Habits of the Aborigines, has enabled him
to render that portion of his work which relates to them more
comprehensive and satisfactory than it otherwise would have been.
With respect to the second point, or the reasons which have led to this
work being published at all, the author would observe that he has been
led to engage in it rather from a sense of duty, and at the instance of
many of his friends, than from any wish of his own. The greater portion
of the country he explored was of so sterile and worthless a description,
and the circumstances which an attempt to cross such a desert region led
to, were of so distressing a character, that he would not willingly have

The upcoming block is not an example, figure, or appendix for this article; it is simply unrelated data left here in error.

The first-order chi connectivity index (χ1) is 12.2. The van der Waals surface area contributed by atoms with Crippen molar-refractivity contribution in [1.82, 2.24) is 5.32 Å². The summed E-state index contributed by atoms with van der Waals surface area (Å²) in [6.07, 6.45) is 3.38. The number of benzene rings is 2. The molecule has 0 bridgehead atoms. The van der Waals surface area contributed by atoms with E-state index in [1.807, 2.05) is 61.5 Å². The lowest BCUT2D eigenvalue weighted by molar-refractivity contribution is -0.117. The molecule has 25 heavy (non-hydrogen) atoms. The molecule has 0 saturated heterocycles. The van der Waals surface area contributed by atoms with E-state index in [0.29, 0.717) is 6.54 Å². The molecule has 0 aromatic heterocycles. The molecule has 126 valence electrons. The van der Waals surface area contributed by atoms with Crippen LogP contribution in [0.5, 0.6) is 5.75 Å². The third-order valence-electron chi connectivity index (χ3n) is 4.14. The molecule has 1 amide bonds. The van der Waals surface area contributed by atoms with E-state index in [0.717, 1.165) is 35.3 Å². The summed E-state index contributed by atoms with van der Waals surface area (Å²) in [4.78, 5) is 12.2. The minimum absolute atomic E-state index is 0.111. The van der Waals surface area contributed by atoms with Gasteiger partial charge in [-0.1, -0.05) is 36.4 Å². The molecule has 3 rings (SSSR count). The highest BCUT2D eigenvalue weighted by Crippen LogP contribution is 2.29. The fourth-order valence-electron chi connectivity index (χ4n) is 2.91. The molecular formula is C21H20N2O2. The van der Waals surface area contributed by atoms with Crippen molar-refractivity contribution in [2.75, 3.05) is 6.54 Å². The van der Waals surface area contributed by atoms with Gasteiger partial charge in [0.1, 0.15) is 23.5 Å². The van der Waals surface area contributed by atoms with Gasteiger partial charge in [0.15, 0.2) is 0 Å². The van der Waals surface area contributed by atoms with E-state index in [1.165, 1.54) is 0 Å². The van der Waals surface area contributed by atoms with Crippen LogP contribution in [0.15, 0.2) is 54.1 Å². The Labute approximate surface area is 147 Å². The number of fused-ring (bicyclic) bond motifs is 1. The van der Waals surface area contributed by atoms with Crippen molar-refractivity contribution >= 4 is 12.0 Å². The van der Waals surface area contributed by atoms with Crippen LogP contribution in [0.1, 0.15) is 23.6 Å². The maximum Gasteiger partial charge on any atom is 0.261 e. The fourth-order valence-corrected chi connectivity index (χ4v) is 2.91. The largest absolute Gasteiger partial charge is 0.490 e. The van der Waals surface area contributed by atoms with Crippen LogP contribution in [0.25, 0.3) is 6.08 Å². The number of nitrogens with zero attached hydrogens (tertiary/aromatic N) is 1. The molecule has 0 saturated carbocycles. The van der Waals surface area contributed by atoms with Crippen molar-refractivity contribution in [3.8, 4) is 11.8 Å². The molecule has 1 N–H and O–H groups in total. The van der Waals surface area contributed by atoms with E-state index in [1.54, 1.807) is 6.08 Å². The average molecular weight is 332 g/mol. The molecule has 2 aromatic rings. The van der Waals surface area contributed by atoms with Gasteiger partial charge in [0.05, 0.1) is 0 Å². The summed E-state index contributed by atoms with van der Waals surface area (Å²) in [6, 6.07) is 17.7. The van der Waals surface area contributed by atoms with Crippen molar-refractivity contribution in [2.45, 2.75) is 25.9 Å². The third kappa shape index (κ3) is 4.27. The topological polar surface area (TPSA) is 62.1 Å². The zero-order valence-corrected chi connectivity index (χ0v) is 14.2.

revived associations, so unsatisfactory and so painful.
It has been his fate, however, to cross, during the course of his
explorations, a far greater extent of country than any Australian
traveller had ever done previously, and as a very large portion of this
had never before been trodden by the foot of civilized man, and from its
nature is never likely to be so invaded again, it became a duty to record
the knowledge which was thus obtained, for the information of future
travellers and as a guide to the scientific world in their inquiries into
the character and formation of so singular and interesting a country.